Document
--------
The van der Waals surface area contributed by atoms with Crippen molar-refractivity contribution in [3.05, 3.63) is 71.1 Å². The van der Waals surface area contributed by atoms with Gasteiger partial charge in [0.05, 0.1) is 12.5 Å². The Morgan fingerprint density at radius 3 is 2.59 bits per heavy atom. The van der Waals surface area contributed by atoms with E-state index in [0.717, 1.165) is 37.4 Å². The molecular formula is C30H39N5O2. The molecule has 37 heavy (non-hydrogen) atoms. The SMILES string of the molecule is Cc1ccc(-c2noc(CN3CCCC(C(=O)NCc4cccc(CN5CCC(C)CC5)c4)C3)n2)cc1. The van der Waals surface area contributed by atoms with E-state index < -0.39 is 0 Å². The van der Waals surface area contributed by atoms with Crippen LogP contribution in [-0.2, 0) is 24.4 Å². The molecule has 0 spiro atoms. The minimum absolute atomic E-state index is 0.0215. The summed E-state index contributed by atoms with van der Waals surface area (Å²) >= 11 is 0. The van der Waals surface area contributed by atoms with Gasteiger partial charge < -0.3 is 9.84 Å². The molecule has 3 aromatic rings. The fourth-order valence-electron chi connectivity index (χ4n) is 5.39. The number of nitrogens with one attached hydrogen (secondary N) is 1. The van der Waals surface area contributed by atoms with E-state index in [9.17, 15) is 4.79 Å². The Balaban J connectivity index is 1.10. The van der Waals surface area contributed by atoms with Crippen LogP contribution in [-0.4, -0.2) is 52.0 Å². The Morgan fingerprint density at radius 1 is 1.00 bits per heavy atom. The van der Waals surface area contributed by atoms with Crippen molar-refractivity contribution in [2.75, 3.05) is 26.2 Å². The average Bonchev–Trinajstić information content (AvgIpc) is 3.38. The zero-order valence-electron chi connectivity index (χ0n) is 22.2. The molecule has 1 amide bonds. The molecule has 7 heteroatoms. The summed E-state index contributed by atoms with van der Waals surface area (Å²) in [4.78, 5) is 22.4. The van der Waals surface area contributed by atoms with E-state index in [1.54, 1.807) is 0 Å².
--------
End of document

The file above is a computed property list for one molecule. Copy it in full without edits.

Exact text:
The van der Waals surface area contributed by atoms with Crippen molar-refractivity contribution in [3.05, 3.63) is 71.1 Å². The van der Waals surface area contributed by atoms with Gasteiger partial charge in [0.05, 0.1) is 12.5 Å². The Morgan fingerprint density at radius 3 is 2.59 bits per heavy atom. The van der Waals surface area contributed by atoms with E-state index in [0.717, 1.165) is 37.4 Å². The molecular formula is C30H39N5O2. The molecule has 37 heavy (non-hydrogen) atoms. The SMILES string of the molecule is Cc1ccc(-c2noc(CN3CCCC(C(=O)NCc4cccc(CN5CCC(C)CC5)c4)C3)n2)cc1. The van der Waals surface area contributed by atoms with E-state index < -0.39 is 0 Å². The van der Waals surface area contributed by atoms with Crippen LogP contribution in [-0.2, 0) is 24.4 Å². The molecule has 0 spiro atoms. The minimum absolute atomic E-state index is 0.0215. The summed E-state index contributed by atoms with van der Waals surface area (Å²) >= 11 is 0. The van der Waals surface area contributed by atoms with Gasteiger partial charge < -0.3 is 9.84 Å². The molecule has 3 aromatic rings. The fourth-order valence-electron chi connectivity index (χ4n) is 5.39. The number of nitrogens with one attached hydrogen (secondary N) is 1. The van der Waals surface area contributed by atoms with E-state index in [9.17, 15) is 4.79 Å². The Balaban J connectivity index is 1.10. The van der Waals surface area contributed by atoms with Crippen LogP contribution in [-0.4, -0.2) is 52.0 Å². The Morgan fingerprint density at radius 1 is 1.00 bits per heavy atom. The van der Waals surface area contributed by atoms with Crippen molar-refractivity contribution in [2.75, 3.05) is 26.2 Å². The average Bonchev–Trinajstić information content (AvgIpc) is 3.38. The zero-order valence-electron chi connectivity index (χ0n) is 22.2. The molecule has 1 amide bonds. The molecule has 7 heteroatoms. The summed E-state index contributed by atoms with van der Waals surface area (Å²) in [4.78, 5) is 22.4. The van der Waals surface area contributed by atoms with E-state index in [1.54, 1.807) is 0 Å².